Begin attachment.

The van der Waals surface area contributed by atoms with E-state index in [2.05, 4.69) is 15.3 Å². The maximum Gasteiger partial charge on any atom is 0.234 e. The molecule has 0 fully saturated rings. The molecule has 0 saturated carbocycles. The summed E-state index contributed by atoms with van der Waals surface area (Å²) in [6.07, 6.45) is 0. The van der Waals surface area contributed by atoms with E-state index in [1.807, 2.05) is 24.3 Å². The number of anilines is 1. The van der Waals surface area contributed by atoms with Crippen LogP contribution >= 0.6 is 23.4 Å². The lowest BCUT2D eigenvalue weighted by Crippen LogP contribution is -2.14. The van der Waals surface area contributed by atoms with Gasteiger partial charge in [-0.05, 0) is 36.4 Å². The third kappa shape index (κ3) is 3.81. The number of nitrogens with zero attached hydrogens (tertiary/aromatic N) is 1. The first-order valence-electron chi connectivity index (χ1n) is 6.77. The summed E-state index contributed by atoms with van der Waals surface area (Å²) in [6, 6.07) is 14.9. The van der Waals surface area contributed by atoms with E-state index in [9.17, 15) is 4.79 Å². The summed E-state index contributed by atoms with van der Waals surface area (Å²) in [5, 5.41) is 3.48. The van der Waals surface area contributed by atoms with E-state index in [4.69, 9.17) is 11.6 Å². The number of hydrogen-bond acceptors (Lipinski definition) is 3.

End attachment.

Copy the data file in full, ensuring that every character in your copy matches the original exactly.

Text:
The van der Waals surface area contributed by atoms with E-state index in [2.05, 4.69) is 15.3 Å². The maximum Gasteiger partial charge on any atom is 0.234 e. The molecule has 0 fully saturated rings. The molecule has 0 saturated carbocycles. The summed E-state index contributed by atoms with van der Waals surface area (Å²) in [6.07, 6.45) is 0. The van der Waals surface area contributed by atoms with E-state index in [1.807, 2.05) is 24.3 Å². The number of anilines is 1. The van der Waals surface area contributed by atoms with Crippen LogP contribution >= 0.6 is 23.4 Å². The lowest BCUT2D eigenvalue weighted by Crippen LogP contribution is -2.14. The van der Waals surface area contributed by atoms with Gasteiger partial charge in [-0.05, 0) is 36.4 Å². The third kappa shape index (κ3) is 3.81. The number of nitrogens with zero attached hydrogens (tertiary/aromatic N) is 1. The first-order valence-electron chi connectivity index (χ1n) is 6.77. The summed E-state index contributed by atoms with van der Waals surface area (Å²) in [6, 6.07) is 14.9. The van der Waals surface area contributed by atoms with E-state index in [9.17, 15) is 4.79 Å². The summed E-state index contributed by atoms with van der Waals surface area (Å²) in [5, 5.41) is 3.48. The van der Waals surface area contributed by atoms with E-state index in [4.69, 9.17) is 11.6 Å². The number of hydrogen-bond acceptors (Lipinski definition) is 3.